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Charles Townshend papers, 1660-1804 (majority within 1748-1767)

9.5 linear feet

The Townshend papers included the private and public records of Charles Townshend who served in various positions in the government of Great Britain including as Secretary of War during the Seven Years War and as Chancellor of the Exchequer where he authored the Townshend Acts to tax the American colonies.

The Townshend papers contain approximately 2,600 items, including letters, documents, accounts, and printed matter relating to the public life and activities of Charles Townshend, gathered largely during the last period of his career. The collection is an extremely valuable resource for study of British commercial and mercantile policy in the 1760s, administrative perspectives on the mounting crisis in the North American colonies, and the inner workings of British political life. The papers reflect Townshend's serious research efforts in his role as policymaker; much of the collection consists of documents that he gathered for his own information on legal cases, British politics, financial and treasury matters, and affairs in North America, the West Indies, and Africa. Also present is a small amount of incoming and outgoing correspondence and an assortment of memoranda and speech drafts by Townshend. The collection spans 1660-1804, but the bulk centers around the 1750s and 1760s, when Townshend held an appointment on the Board of Trade and Plantations (1748-1754) and served as Lord of the Admiralty (1754), Secretary-at-War (1762-1763), President of the Board of Trade (1763-1765), Paymaster General (1765-1766) and Chancellor of the Exchequer (1766-1767). The collection was originally arranged by Charles Townshend into numerous bundles marked with wrappers. This original order has largely been maintained and hence, document types and topics are scattered across the collection.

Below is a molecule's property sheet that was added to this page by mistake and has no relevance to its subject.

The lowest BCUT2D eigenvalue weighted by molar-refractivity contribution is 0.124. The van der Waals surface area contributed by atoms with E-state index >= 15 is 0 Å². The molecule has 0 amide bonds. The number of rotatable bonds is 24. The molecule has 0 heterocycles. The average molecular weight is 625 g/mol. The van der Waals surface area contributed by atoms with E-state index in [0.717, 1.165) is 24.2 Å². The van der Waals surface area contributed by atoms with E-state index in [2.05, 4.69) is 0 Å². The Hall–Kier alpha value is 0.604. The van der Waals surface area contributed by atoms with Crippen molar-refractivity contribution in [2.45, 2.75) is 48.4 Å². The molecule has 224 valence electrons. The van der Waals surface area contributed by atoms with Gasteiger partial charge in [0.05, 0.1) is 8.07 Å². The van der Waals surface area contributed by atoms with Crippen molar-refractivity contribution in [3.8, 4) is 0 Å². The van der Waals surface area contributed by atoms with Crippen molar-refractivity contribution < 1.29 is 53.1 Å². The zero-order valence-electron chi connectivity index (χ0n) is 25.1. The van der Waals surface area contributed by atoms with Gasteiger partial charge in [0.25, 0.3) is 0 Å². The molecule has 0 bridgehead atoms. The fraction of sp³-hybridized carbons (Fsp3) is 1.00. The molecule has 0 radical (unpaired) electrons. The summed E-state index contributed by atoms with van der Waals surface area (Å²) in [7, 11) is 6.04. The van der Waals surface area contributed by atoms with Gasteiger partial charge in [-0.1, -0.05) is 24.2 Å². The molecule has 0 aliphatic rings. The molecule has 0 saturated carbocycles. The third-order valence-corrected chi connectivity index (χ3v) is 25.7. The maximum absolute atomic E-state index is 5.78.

See "Additional Descriptive Data" for a partial subject index of the papers as well as a list of printed matter in the collection.


A moderate amount of Townshend's incoming and outgoing correspondence is located throughout the collection. This includes contemporary copies of his letters to and from William Barrington and Thomas Gage relating to the War Office during his time as Secretary-at-War (Box 8/ Bundle 2), numerous incoming letters concerning patronage and requesting favors (8/3/A), and correspondence between Townshend and John Morton concerning politics and happenings in the House of Commons in 1764-1766 (8/37). Also present are a series of letters written from the Mediterranean by Commodore Augustus Keppel, describing British peace negotiations with Tunis and Tripoli and the signing of a treaty on October 21, 1751, (Box 297/1/2) and incoming correspondence on a variety of topics from William Dowdeswell, George Sackville-Germain, George Younge, William Shirley, Edmund Burke, Wellbore Ellis, George Macaulay, Edward Walpole, Henry Pelham-Clinton (3rd Duke of Newcastle), and John Stuart, (3rd Earl Bute).